Tuesday, December 13, 2016

A Great Reversal. . .

Sermon for Advent 3A, preached by the Rev. Daniel M. Ulrich on Sunday, December 11, 2016.

And Jesus answered them, "Go and tell John what you hear and see: the blind receive their sight and the lame walk, lepers are cleansed and the deaf hear, and the dead are raised up, and the poor have good news preached to them." (Mt 11:4). 

Opposite Day was always my favorite day of the month in grade school.  On this day the alphabetical order was reversed, and I got to be in the front of the line.  I got to lead everyone to the lunch and to recess.  This was a great day of reversal, and I loved it.  But there was a problem with Opposite Day...it was only one day.  This reversal wasn't everlasting, but the reversal Christ brings is.  Jesus came and reversed all that sin and Satan did.  This was His purpose, to undo that which Satan did, to reverse the sin and death that infected God's creation.

On the sixth day, after God had completed His work of creation, after He spoke the sun and moon, the plants and the animals into existence, after He breathed life into Adam and Eve, He looked at all He made and it was very good (Gn 1:31).  Life was the way it was supposed to be.  The earth brought forth food.  Adam and Eve's work in the Garden was enjoyable.  Everything lived, there was no disease, no death.  There was peace and harmony between our parents and creation, between God and man.
Life was going the way God designed it...until we disobeyed God.  Instead of listening to and trusting God, our first parents listened to Satan.  They trusted his lies and gave into his temptation.  Satan led us away from God, he led us into sin, and this destroyed God's perfect creation.  From that moment on, death and destruction filled the earth. 
No longer was work enjoyable.  The pain of childbirth would be increased for Eve (Gn 3:16).  The ground would bring forth thorns and thistles, and Adam would have a difficult time harvesting food (Gn 3:17).  Peace and harmony were no more.  Sin separated us from one another, and it separated us from God.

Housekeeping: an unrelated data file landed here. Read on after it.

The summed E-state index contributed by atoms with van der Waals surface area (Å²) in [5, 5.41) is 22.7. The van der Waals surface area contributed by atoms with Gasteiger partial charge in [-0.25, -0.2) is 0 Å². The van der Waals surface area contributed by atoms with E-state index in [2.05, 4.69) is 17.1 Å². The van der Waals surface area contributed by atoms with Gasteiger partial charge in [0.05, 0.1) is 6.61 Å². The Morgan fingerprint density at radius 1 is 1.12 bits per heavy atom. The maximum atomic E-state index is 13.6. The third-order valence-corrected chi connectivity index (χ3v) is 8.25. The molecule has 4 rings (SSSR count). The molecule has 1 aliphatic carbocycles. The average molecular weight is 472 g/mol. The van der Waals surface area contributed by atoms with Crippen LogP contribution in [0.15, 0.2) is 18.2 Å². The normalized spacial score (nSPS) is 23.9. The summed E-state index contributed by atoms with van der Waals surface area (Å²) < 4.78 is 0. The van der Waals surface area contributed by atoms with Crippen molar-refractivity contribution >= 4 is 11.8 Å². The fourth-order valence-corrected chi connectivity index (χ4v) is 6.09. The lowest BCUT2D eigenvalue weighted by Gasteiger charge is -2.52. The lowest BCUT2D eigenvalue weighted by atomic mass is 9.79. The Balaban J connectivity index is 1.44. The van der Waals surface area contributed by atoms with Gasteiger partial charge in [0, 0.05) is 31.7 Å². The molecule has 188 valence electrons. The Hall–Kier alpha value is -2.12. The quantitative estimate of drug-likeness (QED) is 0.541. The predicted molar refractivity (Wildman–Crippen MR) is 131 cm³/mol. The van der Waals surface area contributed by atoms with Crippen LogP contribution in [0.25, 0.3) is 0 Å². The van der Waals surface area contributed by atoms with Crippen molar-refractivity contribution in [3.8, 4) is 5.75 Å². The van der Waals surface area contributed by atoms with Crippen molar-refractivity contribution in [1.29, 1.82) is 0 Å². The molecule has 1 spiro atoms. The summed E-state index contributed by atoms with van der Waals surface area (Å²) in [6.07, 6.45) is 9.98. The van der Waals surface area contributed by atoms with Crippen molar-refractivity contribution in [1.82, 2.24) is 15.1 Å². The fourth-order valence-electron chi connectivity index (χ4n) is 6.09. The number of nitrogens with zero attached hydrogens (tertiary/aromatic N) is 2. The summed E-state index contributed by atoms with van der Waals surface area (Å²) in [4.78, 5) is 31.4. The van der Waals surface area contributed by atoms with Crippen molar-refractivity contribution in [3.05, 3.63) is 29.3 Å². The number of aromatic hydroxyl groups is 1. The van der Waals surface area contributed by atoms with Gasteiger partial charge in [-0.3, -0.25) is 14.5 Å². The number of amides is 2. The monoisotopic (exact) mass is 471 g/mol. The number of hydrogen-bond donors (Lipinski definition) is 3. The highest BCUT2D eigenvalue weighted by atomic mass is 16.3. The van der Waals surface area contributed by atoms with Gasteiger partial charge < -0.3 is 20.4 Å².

At the Fall, life seemed hopeless, but it wasn't.  God gave our parents hope, He gave us hope in the promise of the One to come who'd reverse all of this, the One who'd defeat Satan. 
God cursed Satan saying, "I will put enmity between you and the woman, and between your offspring and hers; he will crush your head and you will strike his heel" (Gn 3:15 NIV).  This was the first proclamation of the Gospel.  God promised that He'd send the One who'd conquer Satan and restore life and creation back to the way it was supposed to be.  Adam and Eve trusted in this promise, and so did all of God's people throughout the generations. 
God continued to give His people hope in the coming One as He spoke through His prophets.  Through Isaiah He said when the Messiah came the wilderness and desert would be glad and blossom (Is 35:1-2).  Waters would break forth and the burning sand would become a pool (Is 35:6-7).  The weak would be strengthened (Is 35:3), the blind would see, the deaf would hear, the lame would leap like a deer, and the mute would sing for joy (Is 35:5-6).  When the promised One came, there'd be peace and harmony.  There'd be salvation for the righteous ones of God and the unrighteous would be punished. 

This reversal came in Jesus Christ, the Son of God, born of the Virgin Mary on Christmas Day.  He's the promised offspring of the woman who defeated Satan.  He crushed that liar's head, not with a club or sword like we'd expect, but with His very own sacrificial death on the cross and resurrection from the dead.